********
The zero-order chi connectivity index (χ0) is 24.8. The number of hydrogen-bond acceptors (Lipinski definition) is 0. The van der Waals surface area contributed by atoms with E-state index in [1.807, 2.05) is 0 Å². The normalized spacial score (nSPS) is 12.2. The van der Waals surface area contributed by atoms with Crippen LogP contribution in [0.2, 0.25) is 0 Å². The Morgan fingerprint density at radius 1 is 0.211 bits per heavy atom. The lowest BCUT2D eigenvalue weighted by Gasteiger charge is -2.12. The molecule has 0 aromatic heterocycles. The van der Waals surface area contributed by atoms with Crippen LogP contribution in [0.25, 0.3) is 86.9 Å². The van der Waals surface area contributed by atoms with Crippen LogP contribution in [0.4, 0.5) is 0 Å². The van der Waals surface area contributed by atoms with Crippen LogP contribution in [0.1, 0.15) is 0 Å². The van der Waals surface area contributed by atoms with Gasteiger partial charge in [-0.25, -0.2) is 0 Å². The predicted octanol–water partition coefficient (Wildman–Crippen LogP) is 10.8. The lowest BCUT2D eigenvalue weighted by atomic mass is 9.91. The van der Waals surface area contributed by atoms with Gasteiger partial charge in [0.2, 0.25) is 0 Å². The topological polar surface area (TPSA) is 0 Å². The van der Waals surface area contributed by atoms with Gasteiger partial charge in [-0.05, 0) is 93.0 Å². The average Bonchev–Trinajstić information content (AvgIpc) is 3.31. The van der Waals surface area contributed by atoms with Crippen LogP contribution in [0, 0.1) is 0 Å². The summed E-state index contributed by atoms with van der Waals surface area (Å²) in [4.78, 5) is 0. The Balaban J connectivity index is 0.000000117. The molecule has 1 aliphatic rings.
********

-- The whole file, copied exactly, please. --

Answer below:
The zero-order chi connectivity index (χ0) is 24.8. The number of hydrogen-bond acceptors (Lipinski definition) is 0. The van der Waals surface area contributed by atoms with E-state index in [1.807, 2.05) is 0 Å². The normalized spacial score (nSPS) is 12.2. The van der Waals surface area contributed by atoms with Crippen LogP contribution in [0.2, 0.25) is 0 Å². The Morgan fingerprint density at radius 1 is 0.211 bits per heavy atom. The lowest BCUT2D eigenvalue weighted by Gasteiger charge is -2.12. The molecule has 0 aromatic heterocycles. The van der Waals surface area contributed by atoms with Crippen LogP contribution in [0.25, 0.3) is 86.9 Å². The van der Waals surface area contributed by atoms with Crippen LogP contribution in [0.4, 0.5) is 0 Å². The van der Waals surface area contributed by atoms with Crippen LogP contribution in [0.1, 0.15) is 0 Å². The van der Waals surface area contributed by atoms with Gasteiger partial charge in [-0.25, -0.2) is 0 Å². The predicted octanol–water partition coefficient (Wildman–Crippen LogP) is 10.8. The lowest BCUT2D eigenvalue weighted by atomic mass is 9.91. The van der Waals surface area contributed by atoms with Gasteiger partial charge in [0.2, 0.25) is 0 Å². The topological polar surface area (TPSA) is 0 Å². The van der Waals surface area contributed by atoms with Gasteiger partial charge in [-0.05, 0) is 93.0 Å². The average Bonchev–Trinajstić information content (AvgIpc) is 3.31. The van der Waals surface area contributed by atoms with Crippen LogP contribution in [0, 0.1) is 0 Å². The summed E-state index contributed by atoms with van der Waals surface area (Å²) in [4.78, 5) is 0. The Balaban J connectivity index is 0.000000117. The molecule has 1 aliphatic rings.